A public spat between the head of Georgia’s public defender system and her rank-and-file attorneys over inadequate pay in the high-profile trial involving Atlanta rapper Young Thug and his alleged affiliates has exposed flaws in the state’s push to prosecute more gang members in large sprawling cases.
The wide-ranging prosecution of alleged Young Slime Life (YSL) members has required the state to contract with numerous private attorneys to help cover the case that has paralyzed parts of the Fulton County court system since the trial started in January.
The dispute over lawyer pay has added another chapter in a trial that at times has resembled a courthouse soap opera. The trial, on its current pace, could last more than a year — making it the longest in state history. The state-contracted attorneys in recent weeks complained publicly that the $15,000 the Georgia Public Defender Council (GPDC) was paying for that work has strained their private law practices.
Contract attorney Angela D’Williams has been the most vocal. She filed a legal motion in April complaining about the “egregiously low” wages which often amounted to less than minimum wage.
“I can’t take any new cases. I can’t close any cases. I just need something to survive off of,” D’Williams said earlier this month.
The public fracas exposes challenges to the court system as the state pushes to crack down on gangs. To realize their tough-on-crime campaign promises, district attorneys and Republican leaders such as Gov. Brian Kemp and Attorney General Chris Carr have leveraged millions of state dollars to hire prosecutors and investigators in an effort bring more complex gang cases to trial. The success of these measures can mean dozens of defendants can come to trial at once.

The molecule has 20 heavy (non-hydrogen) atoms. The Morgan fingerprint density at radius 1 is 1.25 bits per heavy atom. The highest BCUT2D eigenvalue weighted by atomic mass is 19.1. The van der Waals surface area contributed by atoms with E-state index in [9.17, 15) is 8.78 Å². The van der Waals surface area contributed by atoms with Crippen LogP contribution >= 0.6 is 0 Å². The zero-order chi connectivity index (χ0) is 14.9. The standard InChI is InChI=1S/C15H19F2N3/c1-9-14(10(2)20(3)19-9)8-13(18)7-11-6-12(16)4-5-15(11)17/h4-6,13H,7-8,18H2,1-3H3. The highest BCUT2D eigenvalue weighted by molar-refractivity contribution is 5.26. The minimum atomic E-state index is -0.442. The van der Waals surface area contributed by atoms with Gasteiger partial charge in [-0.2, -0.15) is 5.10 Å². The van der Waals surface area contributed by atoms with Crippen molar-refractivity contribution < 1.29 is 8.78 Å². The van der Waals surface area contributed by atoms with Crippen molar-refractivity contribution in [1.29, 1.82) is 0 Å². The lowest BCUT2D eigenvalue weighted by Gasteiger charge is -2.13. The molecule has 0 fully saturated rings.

Credit: Miguel Martinez
Credit: Miguel Martinez
But the state’s public defense system has not received equal funding to keep up. Critics say the state agency that oversees public defenders has been underfunded for years and the rise in gang cases has further strained the office and affected the entire court system.
Proceedings in other high-profile cases, such as the spa shooter death penalty case and the prosecution of another alleged Atlanta gang, have been delayed repeatedly to make room for the YSL case. Across the state, the lack of public defenders means poor Georgians who cannot afford an attorney have sat in jail for months or even more than a year without their day in court.
“It boggles my mind that the state is willing to fund more units and prosecutors, and it’s almost radio silence when it comes to the defense of these same people,” said Atteeyah Hollie, deputy director of the Southern Center for Human Rights, a social-justice legal advocacy group.
‘We have to pay what it costs’
The challenges the YSL trial have placed on the public defender system in Fulton County has eased bit.
The trial originally had 28 defendants and required numerous private contract attorneys, but as of Monday that number of defendants had whittled down to nine. Still, the state public defender’s council is having to contract with private attorneys for several of the remaining defendants due to conflict of interest rules that limit the number of clients staff attorneys can represent in any single trial.
The public airing of the dispute over low pay also appears to have helped.